WASHINGTON — A federal appeals court in Cincinnati handed Gov. Mike DeWine a major victory Tuesday when it cleared the way for Ohio to enforce a 2016 law which prohibits funneling state dollars to Planned Parenthood because it offers abortion services.

“We’ve always felt the state had the right to set policy on who is funded and who is not funded," DeWine, who pursued the appeal as attorney general, told The Dispatch. "I’m pleased with the decision.”

In a decision written by Judge Jeffrey Sutton, the court struck down a ruling last year by a three-judge panel of the same appeals court that concluded the law was unconstitutional.

The ruling by full the 6th U.S. Circuit Court of Appeals was 11-to-6. As state attorney general last year, DeWine had asked the full court to consider the case after decision by the three-judge panel.

Sutton, Ohio's former state solicitor, wrote that the Ohio law does “not violate a woman’s right to obtain an abortion. It does not condition a woman’s access to any of these public health programs on refusing to obtain an abortion.”

“It makes these programs available to every woman, whether she seeks an abortion or not,” Sutton wrote. “Nor, on this record, has there been any showing that the Ohio law will limit the number of clinics that offer abortions in the state.”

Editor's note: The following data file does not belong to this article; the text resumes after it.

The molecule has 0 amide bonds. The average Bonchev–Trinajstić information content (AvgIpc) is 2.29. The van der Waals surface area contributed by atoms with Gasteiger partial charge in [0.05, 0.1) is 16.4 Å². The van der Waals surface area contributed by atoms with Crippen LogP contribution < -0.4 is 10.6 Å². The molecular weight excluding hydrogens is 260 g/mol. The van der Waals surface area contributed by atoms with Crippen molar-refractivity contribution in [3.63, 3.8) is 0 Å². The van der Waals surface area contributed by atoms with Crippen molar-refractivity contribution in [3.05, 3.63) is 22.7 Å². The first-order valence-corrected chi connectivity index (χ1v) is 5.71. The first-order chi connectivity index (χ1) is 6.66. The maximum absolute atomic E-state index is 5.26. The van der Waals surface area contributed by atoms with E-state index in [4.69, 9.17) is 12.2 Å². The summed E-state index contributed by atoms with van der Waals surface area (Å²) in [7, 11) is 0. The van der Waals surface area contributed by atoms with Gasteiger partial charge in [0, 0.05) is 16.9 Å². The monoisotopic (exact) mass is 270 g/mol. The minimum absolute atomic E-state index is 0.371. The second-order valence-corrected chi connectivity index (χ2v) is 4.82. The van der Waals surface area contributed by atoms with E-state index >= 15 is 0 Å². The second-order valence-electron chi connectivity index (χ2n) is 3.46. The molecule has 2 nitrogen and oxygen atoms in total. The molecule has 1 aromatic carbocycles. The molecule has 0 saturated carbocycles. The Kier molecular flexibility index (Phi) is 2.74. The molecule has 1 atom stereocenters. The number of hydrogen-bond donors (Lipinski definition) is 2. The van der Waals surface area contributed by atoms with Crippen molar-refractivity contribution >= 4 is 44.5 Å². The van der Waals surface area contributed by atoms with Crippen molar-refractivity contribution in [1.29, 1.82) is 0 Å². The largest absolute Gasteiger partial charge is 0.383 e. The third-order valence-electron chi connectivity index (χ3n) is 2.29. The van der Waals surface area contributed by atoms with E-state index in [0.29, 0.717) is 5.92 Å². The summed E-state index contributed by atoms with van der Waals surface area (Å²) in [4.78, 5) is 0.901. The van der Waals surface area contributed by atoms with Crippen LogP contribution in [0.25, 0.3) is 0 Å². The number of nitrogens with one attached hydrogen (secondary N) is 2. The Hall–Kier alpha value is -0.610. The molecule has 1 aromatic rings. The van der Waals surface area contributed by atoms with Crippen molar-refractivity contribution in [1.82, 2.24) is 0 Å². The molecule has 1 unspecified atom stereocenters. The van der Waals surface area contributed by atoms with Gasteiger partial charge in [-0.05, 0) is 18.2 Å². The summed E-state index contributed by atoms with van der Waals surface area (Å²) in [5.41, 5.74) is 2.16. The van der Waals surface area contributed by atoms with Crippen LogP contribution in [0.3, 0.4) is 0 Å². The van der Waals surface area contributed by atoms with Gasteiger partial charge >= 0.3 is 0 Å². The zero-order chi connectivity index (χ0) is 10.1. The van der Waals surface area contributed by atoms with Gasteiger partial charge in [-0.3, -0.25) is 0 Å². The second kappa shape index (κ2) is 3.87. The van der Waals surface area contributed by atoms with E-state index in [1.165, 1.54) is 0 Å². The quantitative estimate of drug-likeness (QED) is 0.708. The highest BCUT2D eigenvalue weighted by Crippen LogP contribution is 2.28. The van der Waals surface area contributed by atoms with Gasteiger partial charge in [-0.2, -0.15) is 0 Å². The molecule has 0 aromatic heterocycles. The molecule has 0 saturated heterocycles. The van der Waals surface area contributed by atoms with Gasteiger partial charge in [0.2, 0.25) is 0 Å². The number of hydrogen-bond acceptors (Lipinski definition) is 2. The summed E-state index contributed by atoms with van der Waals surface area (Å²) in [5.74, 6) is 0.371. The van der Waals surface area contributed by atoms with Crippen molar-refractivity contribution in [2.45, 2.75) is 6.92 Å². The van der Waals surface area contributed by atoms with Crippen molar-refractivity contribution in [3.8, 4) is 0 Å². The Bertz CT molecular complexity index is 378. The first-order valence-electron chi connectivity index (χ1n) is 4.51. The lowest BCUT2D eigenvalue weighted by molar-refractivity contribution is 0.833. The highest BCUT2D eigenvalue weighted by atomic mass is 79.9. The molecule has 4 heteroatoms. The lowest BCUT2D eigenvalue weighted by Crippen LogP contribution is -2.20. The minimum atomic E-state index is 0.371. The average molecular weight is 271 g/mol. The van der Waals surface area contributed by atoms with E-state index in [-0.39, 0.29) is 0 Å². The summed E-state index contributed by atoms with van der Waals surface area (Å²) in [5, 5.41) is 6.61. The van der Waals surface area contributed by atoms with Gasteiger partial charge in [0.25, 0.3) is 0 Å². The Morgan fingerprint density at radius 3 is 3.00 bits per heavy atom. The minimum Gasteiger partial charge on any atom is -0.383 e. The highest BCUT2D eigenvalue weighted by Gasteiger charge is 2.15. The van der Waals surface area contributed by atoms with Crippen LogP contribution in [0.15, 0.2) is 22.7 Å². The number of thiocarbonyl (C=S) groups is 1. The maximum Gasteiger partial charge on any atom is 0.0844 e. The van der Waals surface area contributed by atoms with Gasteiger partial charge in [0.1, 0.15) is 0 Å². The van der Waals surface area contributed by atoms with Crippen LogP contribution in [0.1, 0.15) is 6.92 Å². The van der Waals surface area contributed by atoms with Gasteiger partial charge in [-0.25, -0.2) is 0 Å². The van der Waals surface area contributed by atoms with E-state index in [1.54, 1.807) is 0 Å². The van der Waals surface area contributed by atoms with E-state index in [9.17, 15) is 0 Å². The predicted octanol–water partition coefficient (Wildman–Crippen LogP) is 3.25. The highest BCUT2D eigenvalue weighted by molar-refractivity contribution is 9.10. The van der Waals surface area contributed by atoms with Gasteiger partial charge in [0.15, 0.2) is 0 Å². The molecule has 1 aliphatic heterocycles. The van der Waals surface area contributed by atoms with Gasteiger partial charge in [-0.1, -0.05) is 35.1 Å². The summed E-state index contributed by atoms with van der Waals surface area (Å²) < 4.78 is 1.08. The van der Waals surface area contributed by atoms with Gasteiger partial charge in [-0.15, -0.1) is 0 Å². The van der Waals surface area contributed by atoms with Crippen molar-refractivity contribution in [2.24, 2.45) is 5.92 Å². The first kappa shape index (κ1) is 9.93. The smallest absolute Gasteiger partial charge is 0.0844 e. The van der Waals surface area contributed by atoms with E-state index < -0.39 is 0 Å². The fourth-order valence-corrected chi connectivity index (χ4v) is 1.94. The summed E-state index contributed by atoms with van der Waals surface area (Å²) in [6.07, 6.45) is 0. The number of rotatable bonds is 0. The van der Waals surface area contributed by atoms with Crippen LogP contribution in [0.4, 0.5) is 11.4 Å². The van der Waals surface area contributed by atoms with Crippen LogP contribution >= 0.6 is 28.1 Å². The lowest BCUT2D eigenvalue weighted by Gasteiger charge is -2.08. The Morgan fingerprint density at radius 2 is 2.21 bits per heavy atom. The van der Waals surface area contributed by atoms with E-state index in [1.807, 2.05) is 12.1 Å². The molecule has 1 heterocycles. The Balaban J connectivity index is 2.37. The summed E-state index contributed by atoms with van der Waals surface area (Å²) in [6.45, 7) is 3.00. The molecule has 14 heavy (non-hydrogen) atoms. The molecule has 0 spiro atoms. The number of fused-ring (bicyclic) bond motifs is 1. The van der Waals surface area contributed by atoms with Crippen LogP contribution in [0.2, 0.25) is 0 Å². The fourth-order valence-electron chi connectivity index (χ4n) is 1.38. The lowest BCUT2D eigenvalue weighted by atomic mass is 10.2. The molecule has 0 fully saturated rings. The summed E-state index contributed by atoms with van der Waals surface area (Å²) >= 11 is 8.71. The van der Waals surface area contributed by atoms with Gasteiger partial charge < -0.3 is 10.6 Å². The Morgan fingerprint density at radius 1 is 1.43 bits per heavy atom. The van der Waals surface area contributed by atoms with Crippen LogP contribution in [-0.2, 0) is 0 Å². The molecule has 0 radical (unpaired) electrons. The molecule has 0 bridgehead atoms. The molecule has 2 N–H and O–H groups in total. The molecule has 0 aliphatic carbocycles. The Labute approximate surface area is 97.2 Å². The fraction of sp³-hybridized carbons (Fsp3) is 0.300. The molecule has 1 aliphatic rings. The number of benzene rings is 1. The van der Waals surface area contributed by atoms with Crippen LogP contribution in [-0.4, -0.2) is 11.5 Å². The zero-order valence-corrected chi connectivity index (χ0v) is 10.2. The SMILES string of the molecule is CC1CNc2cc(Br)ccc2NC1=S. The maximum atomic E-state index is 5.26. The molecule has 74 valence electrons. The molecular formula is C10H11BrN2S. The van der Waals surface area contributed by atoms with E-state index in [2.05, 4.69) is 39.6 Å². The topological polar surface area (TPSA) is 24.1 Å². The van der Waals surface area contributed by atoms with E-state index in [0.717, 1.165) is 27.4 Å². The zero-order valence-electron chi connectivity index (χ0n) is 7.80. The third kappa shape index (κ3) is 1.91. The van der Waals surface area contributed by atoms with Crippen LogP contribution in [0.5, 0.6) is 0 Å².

Referring to the 1992 U.S. Supreme Court decision that ruled a state cannot place an "undue burden" on a woman’s right to seek an abortion, Sutton wrote that Planned Parenthood had to demonstrate the Ohio law would impose an "undue burden" on a woman’s right to an abortion.

“Its vow to keep performing abortions sinks any pre-enforcement action, and any speculation about what would happen if it changed its mind is just that,” Sutton wrote.

The law, signed by former Gov. John Kasich, has never been enforced. It denied $1.5 million in state dollars to Planned Parenthood for use in contraception, breast cancer screenings and health programs not linked to abortion.

"Thanks to this very encouraging decision, Ohioans of conscience won't have to worry about whether their tax dollars are going towards abortions," said Mikael Gonidakis, president of Ohio Right to Life.

Only three of the state’s Planned Parenthood clinics — including one in Columbus — provide abortion services. But the Ohio law cut off money to Planned Parenthood because it referred woman to other abortion clinics.

Judge Helene White wrote in her dissent that the U.S. Supreme Court “has never suggested that a party that could prevail in challenging a direct regulation is nevertheless powerless to challenge a law that attempts to achieve the same result by imposing a condition on unrelated funding.”

jtorry@dispatch.com

@jacktorry1

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